Friday, June 9

Putin says Moscow to station nuclear weapons in Belarus, first time since 1990s


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Russia will station tactical nuclear weapons in neighboring Belarus, President Vladimir Putin said on Saturday, marking the first time since the mid-1990s that Moscow will have based such arms outside the country.

Putin made the announcement at a time of growing tensions with the West over the Ukraine war and as some Russian commentators speculate about possible nuclear strikes.

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“Tactical” nuclear weapons refer to those used for specific gains in the battlefield rather than those with the capacity to wipe out cities. It is unclear how many such weapons Russia has, given it is an area still shrouded in Cold War secrecy.

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Experts told Reuters the development was significant, since Russia had until now been proud that unlike the United States, it did not deploy nuclear weapons outside its borders.

The US Department of Defense said it would continue to monitor the situation.

“We have not seen any reason to adjust our own strategic nuclear posture nor any indications Russia is preparing to use a nuclear weapon,” it said in a statement.

Putin told state television that Belarusian President Alexander Lukashenko had long raised the issue of stationing tactical nuclear weapons in his country.

“There is nothing unusual here either: firstly, the United States has been doing this for decades. They have long deployed their tactical nuclear weapons on the territory of their allied countries,” he said.

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“We agreed that we will do the same – without violating our obligations, I emphasize, without violating our international obligations on the nonproliferation of nuclear weapons.”

Putin did not specify when the weapons would be transferred to Belarus, which has borders with three NATO members – Poland, Lithuania and Latvia.

“This is part of Putin’s game to try to intimidate NATO … because there is no military utility from doing this in Belarus as Russia has so many of these weapons and forces inside Russia,” said Hans Kristensen, director of the nuclear information project at the Federation of American Scientists.

The International Campaign to Abolish Nuclear Weapons denounced what it called an extremely dangerous escalation.

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“In the context of the war in Ukraine, the likelihood of miscalculation or misinterpretation is extremely high. Sharing nuclear weapons makes the situation much worse and risks catastrophic humanitarian consequences,” it said in a tweet.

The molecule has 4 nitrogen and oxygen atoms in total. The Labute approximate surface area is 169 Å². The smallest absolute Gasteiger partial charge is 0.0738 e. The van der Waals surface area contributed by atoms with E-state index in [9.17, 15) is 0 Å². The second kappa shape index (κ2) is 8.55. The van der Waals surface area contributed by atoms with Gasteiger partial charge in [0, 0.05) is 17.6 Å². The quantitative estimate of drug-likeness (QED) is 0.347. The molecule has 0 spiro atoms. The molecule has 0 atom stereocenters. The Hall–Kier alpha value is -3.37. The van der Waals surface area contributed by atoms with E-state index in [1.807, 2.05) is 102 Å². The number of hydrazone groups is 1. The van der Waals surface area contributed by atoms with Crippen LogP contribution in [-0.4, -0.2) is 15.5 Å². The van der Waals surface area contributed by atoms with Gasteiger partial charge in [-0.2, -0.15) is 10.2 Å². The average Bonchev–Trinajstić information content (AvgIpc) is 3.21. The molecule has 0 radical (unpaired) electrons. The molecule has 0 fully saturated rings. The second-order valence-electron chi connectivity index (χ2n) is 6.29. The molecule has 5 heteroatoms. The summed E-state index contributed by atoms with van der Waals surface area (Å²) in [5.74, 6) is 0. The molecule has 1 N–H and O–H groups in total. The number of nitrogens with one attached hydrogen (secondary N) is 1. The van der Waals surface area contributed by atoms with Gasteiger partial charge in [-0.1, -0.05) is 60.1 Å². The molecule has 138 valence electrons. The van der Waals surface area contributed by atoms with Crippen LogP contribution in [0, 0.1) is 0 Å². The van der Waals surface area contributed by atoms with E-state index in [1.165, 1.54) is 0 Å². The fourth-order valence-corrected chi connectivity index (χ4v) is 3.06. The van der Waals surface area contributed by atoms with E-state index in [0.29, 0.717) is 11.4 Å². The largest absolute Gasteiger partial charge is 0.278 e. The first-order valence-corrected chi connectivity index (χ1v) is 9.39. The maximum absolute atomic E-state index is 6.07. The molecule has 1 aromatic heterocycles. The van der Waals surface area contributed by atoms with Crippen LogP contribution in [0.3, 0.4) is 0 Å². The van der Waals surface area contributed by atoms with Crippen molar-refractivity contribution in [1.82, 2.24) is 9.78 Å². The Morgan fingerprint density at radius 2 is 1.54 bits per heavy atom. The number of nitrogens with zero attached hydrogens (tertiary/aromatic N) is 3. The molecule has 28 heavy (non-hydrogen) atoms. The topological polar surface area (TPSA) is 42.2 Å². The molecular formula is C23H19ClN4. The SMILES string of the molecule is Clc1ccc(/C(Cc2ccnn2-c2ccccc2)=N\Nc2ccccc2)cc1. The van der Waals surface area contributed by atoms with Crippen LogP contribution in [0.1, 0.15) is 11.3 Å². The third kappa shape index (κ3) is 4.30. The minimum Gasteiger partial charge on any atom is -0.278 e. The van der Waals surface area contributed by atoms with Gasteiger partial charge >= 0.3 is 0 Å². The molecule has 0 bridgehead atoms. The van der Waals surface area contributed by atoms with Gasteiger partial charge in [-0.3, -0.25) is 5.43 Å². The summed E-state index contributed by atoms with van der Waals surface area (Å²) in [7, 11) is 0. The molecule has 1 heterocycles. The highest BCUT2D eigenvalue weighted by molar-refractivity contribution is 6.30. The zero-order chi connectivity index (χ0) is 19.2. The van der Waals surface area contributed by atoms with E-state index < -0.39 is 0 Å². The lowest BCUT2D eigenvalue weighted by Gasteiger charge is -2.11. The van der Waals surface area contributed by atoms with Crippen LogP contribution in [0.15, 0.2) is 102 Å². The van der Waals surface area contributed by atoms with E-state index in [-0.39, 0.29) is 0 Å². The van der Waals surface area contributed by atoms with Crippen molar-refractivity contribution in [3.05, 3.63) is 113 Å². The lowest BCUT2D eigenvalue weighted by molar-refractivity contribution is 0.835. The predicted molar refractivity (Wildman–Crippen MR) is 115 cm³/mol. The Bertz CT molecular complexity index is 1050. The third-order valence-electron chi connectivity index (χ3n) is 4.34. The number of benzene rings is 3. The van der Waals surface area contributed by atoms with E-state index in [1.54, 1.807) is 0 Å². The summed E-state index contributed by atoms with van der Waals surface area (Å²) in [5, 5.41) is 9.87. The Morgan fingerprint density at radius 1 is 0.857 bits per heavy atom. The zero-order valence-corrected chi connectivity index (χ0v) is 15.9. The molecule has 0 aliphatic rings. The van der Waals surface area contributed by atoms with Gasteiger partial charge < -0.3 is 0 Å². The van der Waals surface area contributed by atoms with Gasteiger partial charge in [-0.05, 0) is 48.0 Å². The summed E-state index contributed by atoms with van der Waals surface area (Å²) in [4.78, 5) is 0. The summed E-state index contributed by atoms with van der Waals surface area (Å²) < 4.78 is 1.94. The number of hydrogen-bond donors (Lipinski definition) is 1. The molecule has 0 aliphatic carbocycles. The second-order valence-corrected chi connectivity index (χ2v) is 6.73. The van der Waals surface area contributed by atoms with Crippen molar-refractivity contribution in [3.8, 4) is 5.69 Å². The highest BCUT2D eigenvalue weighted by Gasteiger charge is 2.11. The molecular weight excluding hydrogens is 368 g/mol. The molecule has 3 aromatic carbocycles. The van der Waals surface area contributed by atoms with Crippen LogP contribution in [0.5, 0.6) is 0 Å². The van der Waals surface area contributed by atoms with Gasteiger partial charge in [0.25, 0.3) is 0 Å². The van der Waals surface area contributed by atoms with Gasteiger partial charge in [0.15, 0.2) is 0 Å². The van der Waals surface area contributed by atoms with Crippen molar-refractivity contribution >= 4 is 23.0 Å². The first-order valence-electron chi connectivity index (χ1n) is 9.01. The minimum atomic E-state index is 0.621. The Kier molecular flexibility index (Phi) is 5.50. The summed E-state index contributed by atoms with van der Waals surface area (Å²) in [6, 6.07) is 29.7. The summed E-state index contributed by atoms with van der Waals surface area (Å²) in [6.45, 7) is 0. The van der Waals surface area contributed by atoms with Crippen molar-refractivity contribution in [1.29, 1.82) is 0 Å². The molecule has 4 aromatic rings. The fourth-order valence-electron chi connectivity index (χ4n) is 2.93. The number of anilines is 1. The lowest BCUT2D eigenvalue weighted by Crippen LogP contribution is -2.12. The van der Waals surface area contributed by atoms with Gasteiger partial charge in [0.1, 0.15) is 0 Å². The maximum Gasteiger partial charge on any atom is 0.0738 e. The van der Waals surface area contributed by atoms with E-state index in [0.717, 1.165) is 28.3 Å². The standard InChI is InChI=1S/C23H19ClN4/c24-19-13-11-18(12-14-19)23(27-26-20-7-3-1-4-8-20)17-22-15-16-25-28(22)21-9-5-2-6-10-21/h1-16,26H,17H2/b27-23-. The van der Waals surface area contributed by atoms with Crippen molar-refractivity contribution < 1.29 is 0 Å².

Russia and Belarus have a close military relationship and Minsk allowed Moscow to use Belarusian territory to send troops into Ukraine last year. This January, the two nations

stepped up joint military

training.

Kyiv says it cannot rule out an attack from Belarus, but that there are not enough forces there for an offensive now and that Lukashenko would like his troops to stay out of the war despite pressure from Moscow.

As part of the deal announced by Putin, Russia will have completed the construction of a storage facility for tactical nuclear weapons in Belarus by July 1.

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“We are not handing over (the weapons). And the US does not hand (them) over to its allies. We’re basically doing the same thing they’ve been doing for a decade,” Putin said.

“They have allies in certain countries and they train … their crews. We are going to do the same thing.”

Russia has stationed 10 aircraft in Belarus capable of carrying tactical nuclear weapons, Putin said, adding that Moscow had already transferred to Belarus a number of Iskander tactical missile systems that can launch nuclear weapons.

“It’s a very significant move,” said Nikolai Sokol, a senior fellow at the Vienna Center for Disarmament and Non-Proliferation. “Russia had always been very proud that it had no nuclear weapons outside its territory. So, now, yes, they are changing that and it’s a big change.”

When the Soviet Union collapsed in 1991, nuclear weapons were deployed in the four newly-independent states of Russia, Ukraine, Belarus and Kazakhstan.

In May 1992, the four states agreed all the weapons should be based in Russia and the transfer of warheads from Ukraine, Belarus and Kazakhstan was completed in 1996. (Additional reporting by Guy Faulconbridge in London, Raphael Satter in Washington and Lidia Kelly in Melbourne Editing by Matthew Lewis, Deepa Babington and Marguerita Choy)

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